Australia Tibet Council

Enabling everyone in Australia to be part of change in Tibet

Australian Tibetans Vote In Landmark Election For Tibet's New Leader

Monday, 21 March 2011

On Sunday, the 20th March, Australia's Tibetans will be joining Tibetans around the world in voting for the new Kalon Tripa - Prime Minister of the Tibetan government-in-exile. The landmark election is a culmination of a lengthy process of democratisation under the leadership of the Dalai Lama, who recently made the decision to hand all political leadership to the new prime minister and parliament. "Today we see the realisation of the Dalai Lama's goal of establishing a modern democratic system, a vision he has held since coming into exile over fifty years ago," said Tsering Kyinzom Dhongdue, Research and Government Relations Manager for the Australia Tibet Council. "The move to democracy is one of the most important achievements of the Tibetan exile community and a notable contrast to the continuing totalitarian rule in China." Read more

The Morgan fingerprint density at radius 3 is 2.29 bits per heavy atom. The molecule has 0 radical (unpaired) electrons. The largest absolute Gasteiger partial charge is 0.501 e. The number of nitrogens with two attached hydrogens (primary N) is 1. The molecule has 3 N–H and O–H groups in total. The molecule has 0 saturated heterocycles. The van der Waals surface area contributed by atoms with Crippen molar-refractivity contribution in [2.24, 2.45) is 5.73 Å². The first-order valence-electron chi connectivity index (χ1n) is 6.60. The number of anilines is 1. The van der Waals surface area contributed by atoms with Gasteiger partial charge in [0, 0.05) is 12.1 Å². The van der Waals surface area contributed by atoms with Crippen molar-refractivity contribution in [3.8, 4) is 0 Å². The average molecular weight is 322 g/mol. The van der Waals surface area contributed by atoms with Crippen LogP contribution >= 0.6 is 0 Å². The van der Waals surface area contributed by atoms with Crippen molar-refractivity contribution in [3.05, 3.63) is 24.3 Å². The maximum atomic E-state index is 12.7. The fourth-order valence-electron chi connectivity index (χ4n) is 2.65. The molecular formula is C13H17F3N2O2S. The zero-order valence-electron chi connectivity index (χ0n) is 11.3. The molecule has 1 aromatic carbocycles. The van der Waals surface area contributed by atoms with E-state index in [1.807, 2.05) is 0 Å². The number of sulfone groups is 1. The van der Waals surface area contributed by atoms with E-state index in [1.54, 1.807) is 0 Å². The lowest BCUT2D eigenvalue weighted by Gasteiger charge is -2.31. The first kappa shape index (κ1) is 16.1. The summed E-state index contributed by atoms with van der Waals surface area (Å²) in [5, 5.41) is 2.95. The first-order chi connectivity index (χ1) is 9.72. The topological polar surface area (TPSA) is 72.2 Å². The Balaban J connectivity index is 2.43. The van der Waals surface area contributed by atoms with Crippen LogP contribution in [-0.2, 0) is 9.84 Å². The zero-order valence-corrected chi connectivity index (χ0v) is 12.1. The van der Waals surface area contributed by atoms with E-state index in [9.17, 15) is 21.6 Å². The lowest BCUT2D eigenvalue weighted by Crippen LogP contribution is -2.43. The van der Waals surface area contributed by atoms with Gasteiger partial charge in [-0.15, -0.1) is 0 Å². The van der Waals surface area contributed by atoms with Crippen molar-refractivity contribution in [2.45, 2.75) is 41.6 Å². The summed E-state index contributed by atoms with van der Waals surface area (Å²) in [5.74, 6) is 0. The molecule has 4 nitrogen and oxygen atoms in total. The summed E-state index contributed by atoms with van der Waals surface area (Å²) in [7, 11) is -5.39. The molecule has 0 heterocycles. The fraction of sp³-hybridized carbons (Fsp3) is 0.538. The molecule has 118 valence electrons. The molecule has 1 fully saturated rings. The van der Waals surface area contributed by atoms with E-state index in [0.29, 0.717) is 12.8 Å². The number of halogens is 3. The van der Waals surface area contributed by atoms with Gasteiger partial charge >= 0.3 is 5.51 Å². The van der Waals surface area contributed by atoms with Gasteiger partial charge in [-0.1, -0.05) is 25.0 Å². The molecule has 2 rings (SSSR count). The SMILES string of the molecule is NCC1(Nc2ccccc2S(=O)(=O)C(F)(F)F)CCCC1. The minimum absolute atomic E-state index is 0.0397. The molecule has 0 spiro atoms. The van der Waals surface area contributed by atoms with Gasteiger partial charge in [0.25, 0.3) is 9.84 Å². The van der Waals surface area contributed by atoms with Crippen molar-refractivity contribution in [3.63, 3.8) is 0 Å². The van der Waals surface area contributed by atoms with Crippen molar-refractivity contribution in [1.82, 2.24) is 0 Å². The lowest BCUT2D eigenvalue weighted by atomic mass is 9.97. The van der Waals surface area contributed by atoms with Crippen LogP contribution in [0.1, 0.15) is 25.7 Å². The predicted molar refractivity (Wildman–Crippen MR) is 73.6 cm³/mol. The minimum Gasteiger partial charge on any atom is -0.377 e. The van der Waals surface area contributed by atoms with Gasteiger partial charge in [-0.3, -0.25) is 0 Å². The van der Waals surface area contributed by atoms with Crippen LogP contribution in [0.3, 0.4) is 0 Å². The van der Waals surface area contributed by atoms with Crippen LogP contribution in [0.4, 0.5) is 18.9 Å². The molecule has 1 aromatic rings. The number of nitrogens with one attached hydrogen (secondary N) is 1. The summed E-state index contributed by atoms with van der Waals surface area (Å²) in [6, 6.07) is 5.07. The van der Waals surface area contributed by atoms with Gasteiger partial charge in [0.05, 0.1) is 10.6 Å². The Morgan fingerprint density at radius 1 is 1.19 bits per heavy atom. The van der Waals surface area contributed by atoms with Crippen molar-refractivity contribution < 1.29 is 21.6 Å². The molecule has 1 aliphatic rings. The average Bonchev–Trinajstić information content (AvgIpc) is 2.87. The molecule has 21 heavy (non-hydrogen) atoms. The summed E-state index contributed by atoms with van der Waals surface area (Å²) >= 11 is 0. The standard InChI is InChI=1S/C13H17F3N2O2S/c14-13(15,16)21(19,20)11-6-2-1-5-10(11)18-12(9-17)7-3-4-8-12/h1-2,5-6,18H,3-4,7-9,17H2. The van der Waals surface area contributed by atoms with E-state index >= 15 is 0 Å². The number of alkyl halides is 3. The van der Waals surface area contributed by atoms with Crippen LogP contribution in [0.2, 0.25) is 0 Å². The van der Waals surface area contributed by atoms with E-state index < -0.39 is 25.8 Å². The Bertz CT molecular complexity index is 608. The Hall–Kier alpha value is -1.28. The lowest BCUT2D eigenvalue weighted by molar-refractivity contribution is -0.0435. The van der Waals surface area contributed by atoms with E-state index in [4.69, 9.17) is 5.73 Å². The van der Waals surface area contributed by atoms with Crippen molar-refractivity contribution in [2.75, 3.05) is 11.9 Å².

On Sunday, the 20th March, Australia's Tibetans will be joining Tibetans around the world in voting for the new Kalon Tripa - Prime Minister of the Tibetan government-in-exile. The landmark election is a culmination of a lengthy process of democratisation under the leadership of the Dalai Lama, who recently made the decision to hand all political leadership to the new prime minister and parliament. "Today we see the realisation of the Dalai Lama's goal of establishing a modern democratic system, a vision he has held since coming into exile over fifty years ago," said Tsering Kyinzom Dhongdue, Research and Government Relations Manager for the Australia Tibet Council. "The move to democracy is one of the most important achievements of the Tibetan exile community and a notable contrast to the continuing totalitarian rule in China." Two frontrunners have emerged in a race that has sparked unprecedented interest among Tibetans and Tibet watchers: Dr Lobsang Sangay, a young Harvard scholar and winner of November's primaries, and Tenzin Namgyal Tethong, a former Kalon Tripa with over three decades of distinguished service to the Tibetan Government-in-Exile. In recent months the candidates have faced off in a series of public and televised debates on the most important issues surrounding Tibet's future, including Tibet's relationship with China. Through the internet, YouTube and social media, Tibetans have overcome the unique challenge of an election whose voters are scattered across many countries. "The election has ignited fresh debate among Tibetans, with Tibetans young and old embracing the democratic process and hotly debating each candidate's merits.It is a proud day for Tibetans around the world - the beginning of a new and exciting era and a move that will ensure that Tibetan society and culture continues to flourish in exile until such a time as we can return to Tibet." Australia is home to around 1000 Tibetans, the largest group living in Sydney's northern beach suburb of Dee Why. The polling booth will be open at James Meehan Reserve, adjacent to Dee Why Beach, between 9am and 5pm on Sunday. The election is occurring against a backdrop of continuing oppression inside Tibet, with reports this week of a violent crackdown on protests in Ngaba (northeastern Tibet) after a young monk self-immolated in a desperate act of opposition to Chinese rule. Tibet was again closed to foreigners over last week's sensitive anniversary of the 1959 Tibetan Uprising. For further information and comment: Tsering Kyinzom Dhongdue 02 9283 3466